LIZ: I know. (thinking) You know, I kind of didn’t think of it as a needle. Just an abstract source of pain. I intentionally did not think about the fact that it was a needle creating a tattoo.

TATTOO: Huh. Interesting. (beat) Hey, will you scratch me? I’m so itchy!

LIZ: No.

TATTOO: Okay, fine. (beat) So you just ignored the needle and everything was copacetic?

LIZ: Yeah, actually. (beat) To be fair, I definitely did not once look at the needle. Not while it was sitting on the counter or when it was in Paige’s hand or when it was going into my skin. I just refused to think about it. I mean, I’m getting a little light-headed just having this conversation.


(A pause as both Liz and the tattoo become lost in their own thoughts. Then the tattoo speaks up again.)

TATTOO: Hey, I’m itchy.

LIZ: I KNOW. I’m not supposed to scratch you.

TATTOO: Okay, okay. So…do you think your fear of needles is cured now?

LIZ: Probably not. I’ll probably still pass out the next time I have to have blood drawn. But in my defense, I have really teeny tiny terrible veins.

TATTOO: I guess that makes sense. (getting distracted) Ooh ooh! Look! Look at me! A little flake of peeling skin! Peel that off! Do it!

LIZ: Do not tempt me. You have to just heal!

TATTOO: But think how satisfying it will be to peel off this little flake of skin…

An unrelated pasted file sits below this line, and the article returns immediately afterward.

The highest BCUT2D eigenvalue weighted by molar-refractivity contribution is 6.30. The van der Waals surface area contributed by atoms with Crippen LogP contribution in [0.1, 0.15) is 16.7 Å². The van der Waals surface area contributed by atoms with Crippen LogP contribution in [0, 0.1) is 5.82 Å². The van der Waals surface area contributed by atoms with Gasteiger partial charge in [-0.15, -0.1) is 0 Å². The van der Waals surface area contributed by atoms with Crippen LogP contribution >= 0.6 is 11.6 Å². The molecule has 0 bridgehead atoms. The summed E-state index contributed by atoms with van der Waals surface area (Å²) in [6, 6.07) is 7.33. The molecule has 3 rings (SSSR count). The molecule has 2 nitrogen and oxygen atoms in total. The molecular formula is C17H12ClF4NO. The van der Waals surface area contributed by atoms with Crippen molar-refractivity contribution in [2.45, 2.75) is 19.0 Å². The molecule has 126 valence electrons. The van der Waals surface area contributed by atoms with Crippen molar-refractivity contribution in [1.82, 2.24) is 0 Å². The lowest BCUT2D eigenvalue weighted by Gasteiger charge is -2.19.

LIZ: I know! But if I do that, it could pull the ink right out from my skin and then you'll look bad.

TATTOO: Oh. Okay, well how about you scratch me?

LIZ: No.

TATTOO: Fine. Know what I miss?

LIZ: What?

TATTOO: Just living my damn life without having to be cleansed and moisturized 3 times a day.

LIZ: Believe me. I miss just living my damn life without having to cleanse and moisturize you 3 times a day. I also miss sleeping on my left side.

TATTOO: But you'll smoosh me! I'm still healing! Don't smoosh me while I'm healing!

LIZ: I know. That's why I don't sleep on my left side.

TATTOO: Oh. Thanks. (beat) Hey. I'm itchy.

LIZ: This is getting real old.

TATTOO: I can't help it!

LIZ: Well, I'm not going to scratch you no matter how many times you ask. (sighing) I can't wait until this phase of healing is over.